The moose (in North America) or elk (in Eurasia) (Alces alces) is a member of the New World deer subfamily and is the largest and heaviest extant species in the deer family. Most adult male moose have distinctive broad, palmate (“open-hand shaped”) antlers; most other members of the deer family have antlers with a dendritic (“twig-like”) configuration. Moose typically inhabit boreal forests and temperate broadleaf and mixed forests of the Northern Hemisphere in temperate to subarctic climates. Hunting and other human activities have caused a reduction in the size of the moose’s range over time. It has been reintroduced to some of its former habitats. Currently, most moose occur in Canada, Alaska, New England (with Maine having the most of the lower 48 states), New York State, Fennoscandia, the Baltic states, Poland, Kazakhstan, and Russia.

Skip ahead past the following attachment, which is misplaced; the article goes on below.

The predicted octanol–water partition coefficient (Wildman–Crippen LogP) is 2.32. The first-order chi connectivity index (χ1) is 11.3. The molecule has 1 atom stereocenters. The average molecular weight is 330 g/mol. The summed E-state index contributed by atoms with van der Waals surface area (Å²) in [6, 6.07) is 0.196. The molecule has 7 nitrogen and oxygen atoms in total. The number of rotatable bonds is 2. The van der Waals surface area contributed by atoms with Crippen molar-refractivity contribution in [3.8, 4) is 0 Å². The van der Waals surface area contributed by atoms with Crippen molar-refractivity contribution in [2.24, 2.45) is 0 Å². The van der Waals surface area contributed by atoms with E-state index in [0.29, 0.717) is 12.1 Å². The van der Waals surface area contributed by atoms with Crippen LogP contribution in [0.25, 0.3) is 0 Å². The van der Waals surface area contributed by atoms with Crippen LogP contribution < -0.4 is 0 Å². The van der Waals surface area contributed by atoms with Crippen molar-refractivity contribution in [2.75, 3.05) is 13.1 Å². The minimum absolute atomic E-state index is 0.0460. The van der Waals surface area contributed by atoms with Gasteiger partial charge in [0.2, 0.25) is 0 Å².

Its diet consists of both terrestrial and aquatic vegetation. Predators of moose include wolves, bears, humans and (rarely) wolverines. Unlike most other deer species, moose do not form herds and are solitary animals, aside from calves who remain with their mother until the cow begins estrus (typically at 18 months after the birth of the calf), at which point the cow chases them away. Although generally slow-moving and sedentary, moose can become aggressive, and move quickly if angered or startled. Their mating season in the autumn features energetic fights between males competing for a female.